Sweet potatoes rate the attention of home gardeners wherever they can be grown. That includes territories beyond their range as an important farm product, such as Connecticut and southern New York.
During the last 25 years, we have grown them in various kinds of soil. Though the vines grow luxuriantly in the Summer rains or were stunted by drought, they never faded to produce a crop.
Differences in Moisture Content
One of how sweet potato varieties differ most is in their moisture content when cooked. Some are rather juicy, others almost as dry as Irish potatoes.
We have been growing three varied kinds to suit most tastes.
Moist Type Varieties
- Puerto Rico, with red skin and orange-colored flesh
- Nancy Hall, a rich golden yellow when cooked
- Yellow Jersey, a dry-fleshed, light-yellow variety
All three make excellent candied sweet potatoes. However, we prefer Yellow Jersey for baking in the skin and serving hot, with butter.
Methods of Planting
Sweet potato plants are not set out until all danger of frost has passed. We always set ours on ridges, a common practice in commercial culture, but they do well on level ground where there is no soil drainage problem. Rows should be spaced 3 to 3 and ½’ feet apart.
Fertilizers containing a high percentage of nitrogen are not satisfactory for sweet potatoes. because they result in excessive vine growth and a smaller number of potatoes, many of which are overgrown “jumbos,” decidedly inferior to those of moderate size.
A good fertilizer to use is one containing 4% nitrogen, 8% phosphorus, and 8 to 12% potash. This may be used at the rate of five pounds to 100 feet per row.
Set Plants on Ridges
When the plants are to be set on ridges, the location of each row is marked with a shallow drill in which the fertilizer is placed, and a ridge is then made above it by moving soil toward the row from both sides.
For plants to be set on level ground:
- A furrow at least 6” inches deep should be made.
- Mix the fertilizer with the soil in the bottom, where the roots of the plants will not come in contact with it when they are set, and the furrow can then be filled to the top with soil.
These preparations should be made a week before the plants are to be set.
The tops of the ridges are raked off before setting the plants, leaving a flat surface some six inches higher than the surrounding ground. Plants spaced about a foot apart are set in holes made with a dibber or pointed stick.
In pressing soil to the roots, be sure the hole is filled to the bottom. The plants must be watered unless rain is imminent at the time they are set.
Cultivate the soil between the plants lightly with a hoe after rains until this can no longer be done without injuring the plants. Then, deeper cultivation between the rows is continued until the vines meet between them.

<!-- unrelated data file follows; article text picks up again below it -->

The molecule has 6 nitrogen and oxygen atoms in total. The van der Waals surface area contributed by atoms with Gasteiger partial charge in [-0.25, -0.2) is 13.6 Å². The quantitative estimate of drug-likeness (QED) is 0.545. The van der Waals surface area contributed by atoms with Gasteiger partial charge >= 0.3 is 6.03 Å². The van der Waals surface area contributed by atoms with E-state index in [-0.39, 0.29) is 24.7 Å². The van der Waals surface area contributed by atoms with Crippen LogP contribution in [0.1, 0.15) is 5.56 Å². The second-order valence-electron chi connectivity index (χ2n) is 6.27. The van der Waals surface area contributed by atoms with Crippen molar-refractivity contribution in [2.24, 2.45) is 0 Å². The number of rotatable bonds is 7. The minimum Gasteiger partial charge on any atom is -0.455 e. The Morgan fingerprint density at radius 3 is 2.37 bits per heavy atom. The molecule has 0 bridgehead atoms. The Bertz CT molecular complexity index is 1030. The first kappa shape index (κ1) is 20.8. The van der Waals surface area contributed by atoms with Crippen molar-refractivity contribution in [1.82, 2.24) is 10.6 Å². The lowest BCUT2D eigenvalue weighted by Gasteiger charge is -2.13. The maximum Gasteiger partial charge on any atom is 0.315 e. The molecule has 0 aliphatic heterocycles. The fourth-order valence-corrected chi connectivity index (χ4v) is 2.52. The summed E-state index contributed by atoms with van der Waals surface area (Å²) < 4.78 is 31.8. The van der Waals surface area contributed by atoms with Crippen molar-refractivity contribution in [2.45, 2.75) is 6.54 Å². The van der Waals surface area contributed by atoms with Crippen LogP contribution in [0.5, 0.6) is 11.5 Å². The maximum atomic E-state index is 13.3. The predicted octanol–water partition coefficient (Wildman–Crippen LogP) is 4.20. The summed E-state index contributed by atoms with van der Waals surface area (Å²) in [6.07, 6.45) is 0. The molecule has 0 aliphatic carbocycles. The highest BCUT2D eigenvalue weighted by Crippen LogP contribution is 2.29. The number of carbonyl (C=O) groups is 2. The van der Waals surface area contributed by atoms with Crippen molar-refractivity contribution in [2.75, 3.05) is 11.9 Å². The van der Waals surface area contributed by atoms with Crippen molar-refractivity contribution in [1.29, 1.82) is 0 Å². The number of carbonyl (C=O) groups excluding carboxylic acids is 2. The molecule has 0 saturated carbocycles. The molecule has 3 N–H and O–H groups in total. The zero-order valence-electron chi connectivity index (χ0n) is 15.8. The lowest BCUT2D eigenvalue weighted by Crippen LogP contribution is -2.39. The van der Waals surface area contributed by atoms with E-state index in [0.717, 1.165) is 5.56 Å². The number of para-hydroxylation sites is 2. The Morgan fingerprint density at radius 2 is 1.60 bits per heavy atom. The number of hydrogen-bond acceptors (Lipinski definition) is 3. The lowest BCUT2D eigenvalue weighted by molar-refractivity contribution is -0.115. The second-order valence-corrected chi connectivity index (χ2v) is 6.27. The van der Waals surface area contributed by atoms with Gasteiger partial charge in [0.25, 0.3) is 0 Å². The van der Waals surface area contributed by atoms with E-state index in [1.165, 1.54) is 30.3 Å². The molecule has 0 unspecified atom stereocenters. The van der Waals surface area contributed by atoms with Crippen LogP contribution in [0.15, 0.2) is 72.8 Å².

Proper Digging Time
In sections where the growing season is long enough for sweet potatoes to mature fully before frost, they should be dug when the leaves start to turn yellow, indicating that underground growth has been completed.
Where the season is so short that the potatoes must be left to grow as long as possible, they may remain in the ground until the foliage has been blackened by frost, but the vines should be cut off at the earliest possible moment thereafter, and the crop dug the same day.
Use Spading Fork
A spading fork is the best digging tool for the average home garden crop. However, the potatoes must be handled carefully to avoid bruising or breaking the skin, which is very tender after digging. Hard, dark spots form in the skin wherever it is broken.
As the potatoes are taken from the soil, they can be spread out to dry in the sun for a few hours, after which a gentle brushing will remove most of the clinging soil. Then place them in slatted crates to move indoors and store them where the air is warm and dry.
Curing Takes a Week
Sweet potatoes are not at their best for cooking until they have been cured for a week or so. They will remain in good condition most of the Winter, but toward spring, they are apt to start getting “pithy.”
When more have been produced than can be used before they reach that stage, the surplus may be canned, after curing thoroughly, for use during the Spring and Summer.
Once you have started growing sweet potatoes, you may want to propagate your plants. Healthy, well-formed potatoes of average size are considered best for propagating stock. However, it is satisfactory to use some that are smaller, though they should not be the immature “strings.”
Start Early in the North
In Northern states, where an early start is needed to take full advantage of the growing season, the sweet seed potatoes are planted in hotbeds about a month before the last killing frost is expected.
It is also possible to start enough plants for a few rows from potatoes bedded in garden flats in the house.
In Southern states, where for general purposes, there is no advantage in starting the plants before the weather is warm and settled, the seed potatoes may be planted in beds without sash protection or bottom heat.
The potatoes are laid flat, with a little space between them, so the plants will not be too crowded. They should be covered with about three inches of soil, which may be a sandy loam or leaf mold; we generally use the latter. The type of soil under the potatoes is less important than that it be well-drained.
Best Stage For Pulling And Setting
The plants are at the best stage for pulling and setting when they have four to six joints, well-developed leaves, and a good supply of roots on the underground part of the stem. They should be grasped low and removed from the parent potato with a quick sidewise jerk.
44659 by Richard Leon Spain